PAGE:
@Suikorune: I agree that there were many parallels between the order and Christianity. I was reminded of "His Dark Materials," another story in which someone with no understanding of the actual principles of Christianity tried to vilianize the entire religion because they didn't like it. I'm not trying to start a religious debate here, what I'm saying is that I felt like that part of the story (a big part) was an ignorant person's agenda of trying to shove their beliefs down our throat by hitting us over the head with a misguided metaphor. I did not enjoy being preached to. Suikoden for me has always been an escape from reality, a break from all the stupid political drama and everything else that's wrong with the world. It saddened me to see this series used to deliver a disguised political/religious/who cares message. That is not what the series is about. I thought "genso" meant "fantasy," not "NPR."
Other than that, I mostly enjoyed the game. I really liked the weapon system, actually better than the upgrade system. The Marks of the Stars were fun and I enjoyed using something other than rune magic, but I must say that I enjoy rune magic more. Besides, too much of the main series revolves around the True Runes, and that's what made finding and using different runes, rather unique or mass-produced, so rewarding. The Marks of the Stars was like "here's twelve powers, pick four."
I really didn't like that, other than the final boss, there was no boss fight that was more than a little harder than normal random battles. I enjoyed the random battles, as they offered a challenge, if only because they were piled up at you. But the incredibly easy boss fights felt like an attempt to bring over ten-year-old runescape fans over to the series. Suikoden really needs to be rated "T," I think, if it is to maintain the rewarding and involved feel it has always had. I really hope that they don't keep trying to target children. Besides, I was nine when I first played Suikoden 2, and I enjoyed thoroughly. They don't need to water it down to draw all kinds of fans. Really, I would rather Suikoden remain a niche series than sell out and try to win over Hot Topic frequenters. The way the characters talked like they lived somewhere in Connecticut was cute and somewhat amusing, but it really took a way from the depth of the game.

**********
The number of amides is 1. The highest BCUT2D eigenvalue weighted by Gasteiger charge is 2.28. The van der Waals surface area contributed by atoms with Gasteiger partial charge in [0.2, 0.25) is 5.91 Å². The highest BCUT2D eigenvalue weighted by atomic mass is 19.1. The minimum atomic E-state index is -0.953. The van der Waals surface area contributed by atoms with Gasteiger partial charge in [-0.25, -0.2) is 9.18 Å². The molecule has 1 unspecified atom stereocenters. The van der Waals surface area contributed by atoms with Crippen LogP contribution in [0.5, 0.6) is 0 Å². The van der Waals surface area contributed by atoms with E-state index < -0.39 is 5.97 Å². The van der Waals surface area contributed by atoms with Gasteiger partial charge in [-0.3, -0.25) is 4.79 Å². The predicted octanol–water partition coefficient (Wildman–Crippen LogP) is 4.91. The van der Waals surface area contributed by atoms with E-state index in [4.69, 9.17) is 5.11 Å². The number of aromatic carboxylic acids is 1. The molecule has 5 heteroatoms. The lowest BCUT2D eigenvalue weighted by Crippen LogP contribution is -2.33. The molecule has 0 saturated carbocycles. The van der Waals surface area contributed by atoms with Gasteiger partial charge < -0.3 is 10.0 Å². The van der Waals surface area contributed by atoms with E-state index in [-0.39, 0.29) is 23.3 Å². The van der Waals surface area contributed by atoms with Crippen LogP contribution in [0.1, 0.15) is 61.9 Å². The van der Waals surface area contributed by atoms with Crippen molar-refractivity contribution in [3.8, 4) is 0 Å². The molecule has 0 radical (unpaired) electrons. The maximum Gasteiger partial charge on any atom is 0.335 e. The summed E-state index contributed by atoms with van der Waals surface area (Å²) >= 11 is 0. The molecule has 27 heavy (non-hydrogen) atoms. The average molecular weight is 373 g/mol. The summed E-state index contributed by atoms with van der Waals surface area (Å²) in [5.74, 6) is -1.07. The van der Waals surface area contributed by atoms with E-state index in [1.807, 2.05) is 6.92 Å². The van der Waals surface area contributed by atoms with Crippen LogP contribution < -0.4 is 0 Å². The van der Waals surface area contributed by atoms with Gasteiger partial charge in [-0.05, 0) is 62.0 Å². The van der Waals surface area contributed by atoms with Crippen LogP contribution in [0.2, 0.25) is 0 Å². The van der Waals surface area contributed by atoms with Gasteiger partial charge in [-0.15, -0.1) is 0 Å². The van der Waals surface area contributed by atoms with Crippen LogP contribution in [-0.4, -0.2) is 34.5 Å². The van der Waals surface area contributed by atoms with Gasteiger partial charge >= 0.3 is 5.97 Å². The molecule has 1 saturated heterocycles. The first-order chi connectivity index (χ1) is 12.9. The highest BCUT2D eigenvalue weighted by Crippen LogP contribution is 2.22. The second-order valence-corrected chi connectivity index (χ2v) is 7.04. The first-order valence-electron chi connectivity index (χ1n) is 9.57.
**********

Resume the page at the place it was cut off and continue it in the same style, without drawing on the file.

Did anyone else feel like the game switched producers halfway-through? The beginning was really good, and it seemed to be promising to be more of the political drama (the good kind of political drama, not the petty kind that was referenced before) that the other games were. It started out looking as if we were going to establish an army to overthrow a tyrannical, powerful country while at the same time having to deal with other countries trying to use us for their own agenda. The Magedom of Janam had a rich political story to it. A cold but effective ruler was doing his best to set his subordanites against each other to compete both for their own improvement and for his own entertainment. Meanwhile his son is biding his time and trying to stay above the mess until he can take command and set things right, all the while thinking of his younger sister, who is being used as a pawn for science. Enter our hero, someone the prince can confide in and trust while he tends to his own complicated affairs. Then we have Chrodechild and her overtaken country. She is being used as a pawn along with our hero and countless others by the nation we thought to be the good guys. Among these are a number of smaller tribes facing the possibility of invasion and possible enslavement. Towering over it all is a huge superpower trying to take over the world, under the guise of trying to improve it. Finally we have our company, the neutral voice and rallying point against the superpower, the biggest hope for independence. It was all building up to be an emotional and epic power struggle to take down a tyrant. And then...